Math ImageryThe connection between mathematics and art goes back thousands of years. Mathematics has been used in the design of Gothic cathedrals, Rose windows, oriental rugs, mosaics and tilings. Geometric forms were fundamental to the cubists and many abstract expressionists, and award-winning sculptors have used topology as the basis for their pieces. Dutch artist M.C. Escher represented infinity, Möbius bands, tessellations, deformations, reflections, Platonic solids, spirals, symmetry, and the hyperbolic plane in his works.

Mathematicians and artists continue to create stunning works in all media and to explore the visualization of mathematics--origami, computer-generated landscapes, tesselations, fractals, anamorphic art, and more.

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"Jellyfish," by Kendra Lockman (Photographer, artist, and teacher, Oakland, CA)Digital print, 20" x 24" , 2009. Two fractals are combined to mimic the shape of the jellyfish used to create this image. The "head" fractal uses the famous dragon curve iteration. Here, the first iteration maps the negative-sloped diagonal of the starting photograph to the lower edge, and also maps the same diagonal to the left edge. The "tail" fractal uses a double spiral iteration. The original photograph was taken at Monterey Bay Aquarium by the artist. "I began iterating photographs into fractals after watching a video on fractals, in which the point was made that whether you started with a single segment or a 2-dimensional photograph, the resulting fractal was the same. I explored this on my own and learned that it can be more visually interesting to expose each step of the iteration. Photographs interact with themselves at each iteration level to reveal new shape and structure. Fractals are appealing for their seemingly complex structures which bloom from often simple iteration rules. I find that using photographs in the iterations can make the fractals much more captivating than if they were created with abstract geometry. I work intensely between Photoshop and The Geometer's Sketchpad to create these images." --- Kendra Lockman (Photographer, artist, and teacher, Oakland, CA)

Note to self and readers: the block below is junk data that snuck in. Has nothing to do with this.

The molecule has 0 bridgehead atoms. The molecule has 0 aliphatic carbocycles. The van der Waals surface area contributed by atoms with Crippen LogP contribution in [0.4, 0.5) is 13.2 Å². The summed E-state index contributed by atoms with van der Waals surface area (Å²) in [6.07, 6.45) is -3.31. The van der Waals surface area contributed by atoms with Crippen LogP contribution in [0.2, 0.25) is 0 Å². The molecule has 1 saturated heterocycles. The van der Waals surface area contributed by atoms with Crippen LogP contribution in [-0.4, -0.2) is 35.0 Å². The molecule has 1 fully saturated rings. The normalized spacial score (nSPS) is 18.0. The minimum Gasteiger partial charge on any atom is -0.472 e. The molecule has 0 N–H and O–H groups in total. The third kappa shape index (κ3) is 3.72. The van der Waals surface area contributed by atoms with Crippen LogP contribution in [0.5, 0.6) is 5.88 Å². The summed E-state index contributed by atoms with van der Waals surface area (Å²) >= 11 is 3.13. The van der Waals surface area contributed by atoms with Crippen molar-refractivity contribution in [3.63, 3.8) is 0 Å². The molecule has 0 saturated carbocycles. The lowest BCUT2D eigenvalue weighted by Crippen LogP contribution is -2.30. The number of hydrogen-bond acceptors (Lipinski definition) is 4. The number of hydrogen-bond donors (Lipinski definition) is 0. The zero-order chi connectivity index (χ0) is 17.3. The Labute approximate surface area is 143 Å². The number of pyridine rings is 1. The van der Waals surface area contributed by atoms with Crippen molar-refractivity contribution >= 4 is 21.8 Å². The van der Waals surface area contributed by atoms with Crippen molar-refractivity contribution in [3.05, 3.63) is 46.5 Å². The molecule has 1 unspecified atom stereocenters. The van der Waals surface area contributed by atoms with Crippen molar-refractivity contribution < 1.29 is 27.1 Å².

May 10, 2010